The Keeling Curve

The Keeling Curve since 1958
The Keeling Curve: A daily record of atmospheric carbon dioxide since 1958 from Scripps Institution of Oceanography at UC San Diego.

Monday, August 12, 2019

Consumers Energy settlement could lead to hundreds of megawatts of solar power

A proposed settlement between Consumers Energy and independent power producers could lead to hundreds of megawatts of solar power being built within the next four years.
On Thursday, the utility filed the proposed settlement with the Michigan Public Service Commission hoping to resolve a more than year-long dispute with solar developers looking to sell power to Consumers.
Multiple developers have challenged the amount Consumers is required to pay them under the federal Public Utility Regulatory Policy Act, or PURPA. Under the 1978 policy, utilities are required to purchase power from independent producers at the “avoided cost,” reflecting the amount it would cost the utility to build itself. Critics have claimed Consumers Energy proposed avoided costs rates that made their projects uneconomic to build.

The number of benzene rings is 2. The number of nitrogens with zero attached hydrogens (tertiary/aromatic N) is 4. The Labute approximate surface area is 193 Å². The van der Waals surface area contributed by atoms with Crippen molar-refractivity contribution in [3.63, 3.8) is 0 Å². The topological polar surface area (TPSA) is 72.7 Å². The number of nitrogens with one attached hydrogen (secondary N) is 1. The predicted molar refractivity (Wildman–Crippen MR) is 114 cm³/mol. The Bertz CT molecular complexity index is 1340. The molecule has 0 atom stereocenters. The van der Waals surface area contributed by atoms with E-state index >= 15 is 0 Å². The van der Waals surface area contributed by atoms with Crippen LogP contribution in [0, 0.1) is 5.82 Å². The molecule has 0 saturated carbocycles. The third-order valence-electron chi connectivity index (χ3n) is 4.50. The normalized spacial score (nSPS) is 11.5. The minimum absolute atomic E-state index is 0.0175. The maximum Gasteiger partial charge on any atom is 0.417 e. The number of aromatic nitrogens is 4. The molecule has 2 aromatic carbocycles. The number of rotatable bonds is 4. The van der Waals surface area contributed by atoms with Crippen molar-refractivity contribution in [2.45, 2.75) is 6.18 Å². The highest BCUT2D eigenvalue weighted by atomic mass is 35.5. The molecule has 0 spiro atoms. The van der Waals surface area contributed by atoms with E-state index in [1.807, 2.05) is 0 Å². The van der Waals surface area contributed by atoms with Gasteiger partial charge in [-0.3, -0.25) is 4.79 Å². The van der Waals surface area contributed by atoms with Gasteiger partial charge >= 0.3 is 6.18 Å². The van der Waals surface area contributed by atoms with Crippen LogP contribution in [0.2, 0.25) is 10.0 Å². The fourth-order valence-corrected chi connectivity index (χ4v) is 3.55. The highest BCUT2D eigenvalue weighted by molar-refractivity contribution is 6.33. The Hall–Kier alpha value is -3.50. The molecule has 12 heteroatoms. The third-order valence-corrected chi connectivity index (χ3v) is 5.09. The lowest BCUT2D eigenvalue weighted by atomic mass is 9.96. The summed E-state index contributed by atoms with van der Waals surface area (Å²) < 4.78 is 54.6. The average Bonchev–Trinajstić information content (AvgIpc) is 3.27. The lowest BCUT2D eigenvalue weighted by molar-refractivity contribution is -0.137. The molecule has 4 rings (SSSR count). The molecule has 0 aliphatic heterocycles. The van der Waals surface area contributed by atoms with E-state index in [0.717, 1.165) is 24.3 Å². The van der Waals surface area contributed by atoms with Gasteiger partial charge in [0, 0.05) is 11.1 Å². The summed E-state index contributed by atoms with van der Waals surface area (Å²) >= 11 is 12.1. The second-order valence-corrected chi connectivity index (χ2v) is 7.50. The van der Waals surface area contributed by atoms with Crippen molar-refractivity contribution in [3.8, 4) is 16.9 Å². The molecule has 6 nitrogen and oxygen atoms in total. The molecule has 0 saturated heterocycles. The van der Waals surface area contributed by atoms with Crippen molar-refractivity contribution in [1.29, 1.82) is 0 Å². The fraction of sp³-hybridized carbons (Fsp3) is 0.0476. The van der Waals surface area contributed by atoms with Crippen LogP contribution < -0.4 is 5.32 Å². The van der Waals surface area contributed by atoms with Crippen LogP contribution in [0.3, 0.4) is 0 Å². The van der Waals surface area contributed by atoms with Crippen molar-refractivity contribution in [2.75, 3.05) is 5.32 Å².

The settlement is supported by the Solar Energy Industries Association as well as Cypress Creek Renewables, a national solar developer that has been an ongoing critic of Consumers Energy’s PURPA position. The groups had withheld support of Consumers’ proposed Clean Energy Plan calling for 6,000 megawatts of solar to be added to its system by 2040.
Consumers Energy settlement could lead to hundreds of megawatts of solar power
Thursday’s agreement says Consumers will use “commercially reasonable efforts” to interconnect 584 MW of solar by Sept. 1, 2023, which developers are ready to build. The utility aims to connect 150 MW of third-party power a year.
Continue reading at: Consumers Energy settlement could lead to hundreds of megawatts of solar power

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